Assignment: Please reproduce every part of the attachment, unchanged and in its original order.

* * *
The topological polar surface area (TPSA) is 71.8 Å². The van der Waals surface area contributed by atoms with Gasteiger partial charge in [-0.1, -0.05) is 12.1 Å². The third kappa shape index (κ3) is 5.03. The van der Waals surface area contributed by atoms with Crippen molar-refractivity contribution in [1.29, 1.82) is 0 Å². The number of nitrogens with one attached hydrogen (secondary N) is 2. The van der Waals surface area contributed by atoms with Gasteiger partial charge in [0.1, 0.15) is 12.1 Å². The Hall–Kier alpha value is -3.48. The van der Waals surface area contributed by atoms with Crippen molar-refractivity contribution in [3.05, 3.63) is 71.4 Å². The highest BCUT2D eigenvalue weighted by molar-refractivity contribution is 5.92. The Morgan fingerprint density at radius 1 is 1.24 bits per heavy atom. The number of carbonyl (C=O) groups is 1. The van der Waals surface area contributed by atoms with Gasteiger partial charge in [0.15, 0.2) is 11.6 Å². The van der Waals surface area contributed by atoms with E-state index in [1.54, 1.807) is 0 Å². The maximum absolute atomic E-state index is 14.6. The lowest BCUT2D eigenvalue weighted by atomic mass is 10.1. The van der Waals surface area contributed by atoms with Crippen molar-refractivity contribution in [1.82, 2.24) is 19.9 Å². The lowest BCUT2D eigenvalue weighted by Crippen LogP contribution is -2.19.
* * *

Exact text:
The topological polar surface area (TPSA) is 71.8 Å². The van der Waals surface area contributed by atoms with Gasteiger partial charge in [-0.1, -0.05) is 12.1 Å². The third kappa shape index (κ3) is 5.03. The van der Waals surface area contributed by atoms with Crippen molar-refractivity contribution in [1.29, 1.82) is 0 Å². The number of nitrogens with one attached hydrogen (secondary N) is 2. The van der Waals surface area contributed by atoms with Gasteiger partial charge in [0.1, 0.15) is 12.1 Å². The Hall–Kier alpha value is -3.48. The van der Waals surface area contributed by atoms with Crippen molar-refractivity contribution in [3.05, 3.63) is 71.4 Å². The highest BCUT2D eigenvalue weighted by molar-refractivity contribution is 5.92. The Morgan fingerprint density at radius 1 is 1.24 bits per heavy atom. The number of carbonyl (C=O) groups is 1. The van der Waals surface area contributed by atoms with Gasteiger partial charge in [0.15, 0.2) is 11.6 Å². The van der Waals surface area contributed by atoms with E-state index in [1.54, 1.807) is 0 Å². The maximum absolute atomic E-state index is 14.6. The lowest BCUT2D eigenvalue weighted by atomic mass is 10.1. The van der Waals surface area contributed by atoms with Crippen molar-refractivity contribution in [1.82, 2.24) is 19.9 Å². The lowest BCUT2D eigenvalue weighted by Crippen LogP contribution is -2.19.